Rod Morris

Rookie - 171 Points (14-09-1934 / Auckland, New Zealand)

West Coast Memories - Poem by Rod Morris

When you're down upon the West Coast, where the surf comes rolling in,
You'll know you've met a Coaster, when you catch that cheeky grin.
A face that's wrinkled by the sun, that's weathered by the storm.
Those friendly eyes that look at you, and make you feel so warm.

When thunder talks and lightning walks, when rain tattoos the ground.
From hidden greenstone valleys, huge boulders tumble down.
Once more its still, bush birds trill, the sun breaks through the cloud.
In mossy dales like bridal veils, the mist floats like a shroud.

The icy blueness of the rivers as they hurtle to the sea.
The greenness of giant beech forests that rise majestically.
The rosy glow of mountain snow when the sun sinks in the west.
Bright starry nights without street lights; the moon a silver crest.
Sun sequinned waves caress the shore; polish shells and schist.
The creamy foam the driftwood high; the early morning mist.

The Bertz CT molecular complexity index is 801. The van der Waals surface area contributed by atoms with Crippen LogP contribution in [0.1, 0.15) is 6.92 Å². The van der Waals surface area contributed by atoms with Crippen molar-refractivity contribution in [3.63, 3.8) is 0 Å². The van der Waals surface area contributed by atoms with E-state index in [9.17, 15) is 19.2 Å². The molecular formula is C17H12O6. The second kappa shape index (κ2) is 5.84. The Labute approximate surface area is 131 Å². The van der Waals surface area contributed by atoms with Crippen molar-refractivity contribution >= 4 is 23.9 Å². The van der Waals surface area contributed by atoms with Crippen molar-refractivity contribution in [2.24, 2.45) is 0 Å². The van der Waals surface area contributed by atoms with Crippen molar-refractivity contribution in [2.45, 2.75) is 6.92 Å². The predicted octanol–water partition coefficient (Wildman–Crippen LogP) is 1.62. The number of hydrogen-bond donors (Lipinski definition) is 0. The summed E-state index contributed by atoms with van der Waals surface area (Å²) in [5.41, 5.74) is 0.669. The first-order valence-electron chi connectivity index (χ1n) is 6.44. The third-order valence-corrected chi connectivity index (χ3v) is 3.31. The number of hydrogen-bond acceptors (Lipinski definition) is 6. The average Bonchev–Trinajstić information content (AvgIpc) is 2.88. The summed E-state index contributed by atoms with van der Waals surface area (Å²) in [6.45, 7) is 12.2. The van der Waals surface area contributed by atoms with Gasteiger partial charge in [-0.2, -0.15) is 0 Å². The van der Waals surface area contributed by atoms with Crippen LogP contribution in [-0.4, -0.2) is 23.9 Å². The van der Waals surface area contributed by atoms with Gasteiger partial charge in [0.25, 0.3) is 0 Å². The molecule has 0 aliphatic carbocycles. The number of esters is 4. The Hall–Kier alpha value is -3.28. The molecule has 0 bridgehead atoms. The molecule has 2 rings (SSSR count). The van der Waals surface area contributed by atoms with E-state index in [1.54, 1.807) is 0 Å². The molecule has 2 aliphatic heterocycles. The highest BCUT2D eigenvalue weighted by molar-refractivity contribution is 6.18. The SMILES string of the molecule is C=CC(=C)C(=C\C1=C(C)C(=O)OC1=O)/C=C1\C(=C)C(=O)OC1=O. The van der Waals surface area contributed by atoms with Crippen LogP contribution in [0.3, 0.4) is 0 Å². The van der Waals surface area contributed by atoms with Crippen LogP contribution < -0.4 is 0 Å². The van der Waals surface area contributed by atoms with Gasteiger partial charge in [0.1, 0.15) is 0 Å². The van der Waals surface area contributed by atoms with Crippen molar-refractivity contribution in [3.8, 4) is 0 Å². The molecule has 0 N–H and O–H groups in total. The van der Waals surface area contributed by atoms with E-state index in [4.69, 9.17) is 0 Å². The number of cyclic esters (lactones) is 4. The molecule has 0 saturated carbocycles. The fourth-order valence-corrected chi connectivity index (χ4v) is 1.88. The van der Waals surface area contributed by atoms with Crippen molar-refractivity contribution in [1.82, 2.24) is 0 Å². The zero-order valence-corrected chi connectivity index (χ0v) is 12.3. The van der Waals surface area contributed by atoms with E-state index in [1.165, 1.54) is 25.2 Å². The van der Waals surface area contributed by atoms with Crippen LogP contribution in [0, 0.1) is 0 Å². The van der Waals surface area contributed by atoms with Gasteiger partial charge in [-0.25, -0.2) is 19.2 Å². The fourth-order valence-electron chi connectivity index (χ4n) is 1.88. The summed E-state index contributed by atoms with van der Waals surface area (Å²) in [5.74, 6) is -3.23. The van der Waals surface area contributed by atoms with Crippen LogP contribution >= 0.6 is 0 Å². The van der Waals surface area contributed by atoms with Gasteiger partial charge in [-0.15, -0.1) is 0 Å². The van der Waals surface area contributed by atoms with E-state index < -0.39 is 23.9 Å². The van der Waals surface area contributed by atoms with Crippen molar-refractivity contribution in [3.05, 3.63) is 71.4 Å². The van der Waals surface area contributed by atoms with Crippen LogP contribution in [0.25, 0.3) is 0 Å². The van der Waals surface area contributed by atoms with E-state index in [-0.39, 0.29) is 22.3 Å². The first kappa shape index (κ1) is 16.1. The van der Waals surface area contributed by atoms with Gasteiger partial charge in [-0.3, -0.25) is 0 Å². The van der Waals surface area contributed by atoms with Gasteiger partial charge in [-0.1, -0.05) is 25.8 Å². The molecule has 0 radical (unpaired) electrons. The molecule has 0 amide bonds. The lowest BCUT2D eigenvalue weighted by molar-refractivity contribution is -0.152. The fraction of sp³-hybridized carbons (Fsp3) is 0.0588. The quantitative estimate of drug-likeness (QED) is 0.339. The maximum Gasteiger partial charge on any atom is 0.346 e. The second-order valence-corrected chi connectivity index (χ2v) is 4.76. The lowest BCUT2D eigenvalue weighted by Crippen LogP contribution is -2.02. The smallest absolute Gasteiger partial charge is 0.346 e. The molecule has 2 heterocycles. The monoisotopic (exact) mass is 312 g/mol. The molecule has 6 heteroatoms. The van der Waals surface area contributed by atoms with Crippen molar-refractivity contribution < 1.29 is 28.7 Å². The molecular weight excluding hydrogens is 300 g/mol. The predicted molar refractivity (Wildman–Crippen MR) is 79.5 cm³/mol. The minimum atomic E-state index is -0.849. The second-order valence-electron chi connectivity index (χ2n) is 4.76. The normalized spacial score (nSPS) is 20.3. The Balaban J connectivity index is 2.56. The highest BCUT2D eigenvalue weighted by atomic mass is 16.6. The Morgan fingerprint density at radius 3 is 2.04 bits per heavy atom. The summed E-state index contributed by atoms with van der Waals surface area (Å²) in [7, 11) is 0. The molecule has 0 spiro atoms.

Alas your sojourn's over; why do good times never last?
Bags are packed your hook is slung; you're heading for the Haast.
Think back on all those great days, the folks that you have met.
The inner peace the scenery, they're things you'll not forge
Just one more thing I'd like to say as to them I drink a toast.
Your life becomes much richer when you've dallied on the Coast.


Poet's Notes about The Poem

Inspired by the majesty and generosity of the folk who live on the West Coast of New Zealand's South Island.

Comments about West Coast Memories by Rod Morris

  • (9/25/2012 1:43:00 PM)


    Loved this, excellent poem. (Report) Reply

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Poem Submitted: Wednesday, August 15, 2012

Poem Edited: Wednesday, February 5, 2014


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